Commitment to Racial Justice
Minnesota Law’s Commitment to Social Justice
The University of Minnesota Law School is committed to creating a more just society for our local, national, and international communities. Alongside many of you, we have been working hard toward change, but we know there is still a long road ahead. Racial and social justice work is both urgent and long-term, and Minnesota Law’s mission—focused on education, outreach, and research—includes a shared responsibility to educate lawyer-leaders who will also work to bring about justice and change. The lives of our BIPOC students, faculty, staff, and alumni community members matter and we are energized and determined to succeed in this important work.
You can learn more about what Minnesota Law is doing to bring about change by reading Dean Jenkins’ response to an open letter from law students about Minnesota Law’s commitment to racial justice.
Our Curriculum: New and Returning Courses
For Fall 2020, we offered the following new and returning courses related to racial justice, in addition to our regularly-scheduled courses. We continue to revise our curriculum and work with community members and faculty on new courses for spring.
- George Floyd’s Minneapolis: Past, Present, and Moving Forward with Dean Jenkins & Professor Perry Moriearty (6869)
- Race and the Law: Systems, Structures, and Solutions with Adjunct Professor Judge Nicole Starr (6915)
- Public Interest Advocacy and State Attorney General with Minnesota Attorney General Keith Ellison ‘90 (6821)
- International Human Rights with Professor Fionnuala Ní Aoláin (6886)
Learn more about how the Law School expanded its racial justice curriculum.
To view these course offerings, visit our course guide.
Our Ongoing Commitment to Racial Equity & Justice
To inform our longstanding commitment to diversity, equity, and inclusion, Dean Jenkins appointed a new Racial Equity & Justice Committee, which includes faculty, leadership, and students, and is tasked with working towards structural change by developing and tracking actions, and providing accountability and transparency on our efforts.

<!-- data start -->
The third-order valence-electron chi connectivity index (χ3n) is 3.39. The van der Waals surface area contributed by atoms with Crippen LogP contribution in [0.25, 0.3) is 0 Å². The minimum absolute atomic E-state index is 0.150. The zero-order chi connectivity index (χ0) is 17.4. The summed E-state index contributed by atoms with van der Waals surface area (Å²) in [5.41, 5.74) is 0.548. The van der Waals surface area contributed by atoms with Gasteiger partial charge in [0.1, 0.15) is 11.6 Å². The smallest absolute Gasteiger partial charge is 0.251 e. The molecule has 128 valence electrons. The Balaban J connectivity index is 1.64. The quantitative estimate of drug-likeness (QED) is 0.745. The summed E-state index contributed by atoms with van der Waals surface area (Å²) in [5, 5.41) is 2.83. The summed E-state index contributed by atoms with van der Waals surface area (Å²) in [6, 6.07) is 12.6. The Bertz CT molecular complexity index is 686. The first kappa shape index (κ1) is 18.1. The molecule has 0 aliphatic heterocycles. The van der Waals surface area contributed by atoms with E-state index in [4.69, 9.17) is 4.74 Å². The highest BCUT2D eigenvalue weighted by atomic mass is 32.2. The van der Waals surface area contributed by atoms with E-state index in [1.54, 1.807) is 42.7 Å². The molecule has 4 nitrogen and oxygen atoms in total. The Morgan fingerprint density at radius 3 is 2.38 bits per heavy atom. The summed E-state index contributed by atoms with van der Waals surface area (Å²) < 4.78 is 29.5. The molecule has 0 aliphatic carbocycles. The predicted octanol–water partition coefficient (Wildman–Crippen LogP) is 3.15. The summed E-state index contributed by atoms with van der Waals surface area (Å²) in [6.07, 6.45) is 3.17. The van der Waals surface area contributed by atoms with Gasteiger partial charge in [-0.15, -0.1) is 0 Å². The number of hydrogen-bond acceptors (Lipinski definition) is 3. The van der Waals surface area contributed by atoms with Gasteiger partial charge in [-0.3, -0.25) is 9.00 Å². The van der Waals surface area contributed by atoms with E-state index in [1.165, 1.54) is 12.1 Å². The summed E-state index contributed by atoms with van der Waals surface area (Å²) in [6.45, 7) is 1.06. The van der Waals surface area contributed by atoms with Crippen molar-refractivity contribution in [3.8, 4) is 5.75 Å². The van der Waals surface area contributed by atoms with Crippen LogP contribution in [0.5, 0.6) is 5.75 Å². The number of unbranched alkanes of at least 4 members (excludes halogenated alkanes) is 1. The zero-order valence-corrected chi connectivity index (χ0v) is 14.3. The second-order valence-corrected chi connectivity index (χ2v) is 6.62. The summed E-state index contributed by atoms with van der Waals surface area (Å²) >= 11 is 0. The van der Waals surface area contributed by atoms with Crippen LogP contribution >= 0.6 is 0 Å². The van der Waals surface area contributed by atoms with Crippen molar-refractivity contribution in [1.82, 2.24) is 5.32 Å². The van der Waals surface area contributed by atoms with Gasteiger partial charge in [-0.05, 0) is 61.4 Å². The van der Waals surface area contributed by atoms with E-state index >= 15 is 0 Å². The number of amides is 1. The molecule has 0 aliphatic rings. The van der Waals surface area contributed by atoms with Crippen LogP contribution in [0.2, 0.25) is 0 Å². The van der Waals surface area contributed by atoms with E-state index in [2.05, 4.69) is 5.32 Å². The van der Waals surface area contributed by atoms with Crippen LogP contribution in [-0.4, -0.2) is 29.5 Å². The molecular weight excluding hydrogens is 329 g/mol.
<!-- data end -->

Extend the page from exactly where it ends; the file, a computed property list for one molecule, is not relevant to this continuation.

Assistant Dean of Students Erin Keyes is chairing the Diversity & Belonging Affinity Council (formerly the Diversity & Belonging Committee), along with Nubia Esparza (Senior Coordinator of Diversity & Student Programs), and Simona Suen (Senior Recruiting and Diversity Coordinator), and student leaders from each affinity student organization, with goals of creating pathways for involvement and input from the student community, collaborating on programming for our ongoing discussion series, and providing feedback to the Racial Equity & Justice Committee.
Read more about equity, diversity, and inclusion at Minnesota Law.
Minnesota Law’s Response to the Killing of George Floyd
In his June 1 message to the Minnesota Law community, Dean Garry W. Jenkins wrote:
“Our mission at the University of Minnesota Law School is to educate lawyer-leaders who make a difference to people, organizations, the profession, and the world. I hope you will all stand with me in acknowledging the deep, troubling, and systemic inequities in this country, as well as dedicating ourselves to making the changes necessary to address injustice. Our clinics, which have long-been deeply connected to and in service to our community, will expand its efforts. We also seek to bolster our research and understanding of the problems and potential solutions. I look forward to working collaboratively with our faculty, staff, and students on more and new ideas and initiatives to bring our skills, ideas, knowledge, and resources to bear.”
Where Minnesota Law Stands
- Dean Jenkins and Dean Laura Bloomberg Co-Write Op-Ed in MinnPost About the Path Forward to Justice in Wake of Tragic Killing of George Floyd
- A Message from the Dean: On the Death of Minneapolis Resident George Floyd (May 27, 2020)
- A Message from the Dean: George Floyd and the Fight for Justice (June 1, 2020)
- Black Law Student Association (BLSA) Statement to the Law School Community on Justice for George Floyd
- In a guest post for Law Professor’s Blog, Amanda Lyons, executive director of University of Minnesota Human Rights Center, reflects on the murder of George Floyd and the fight for change in the future, one that puts human rights and dignity at the forefront. Read Amanda’s post here.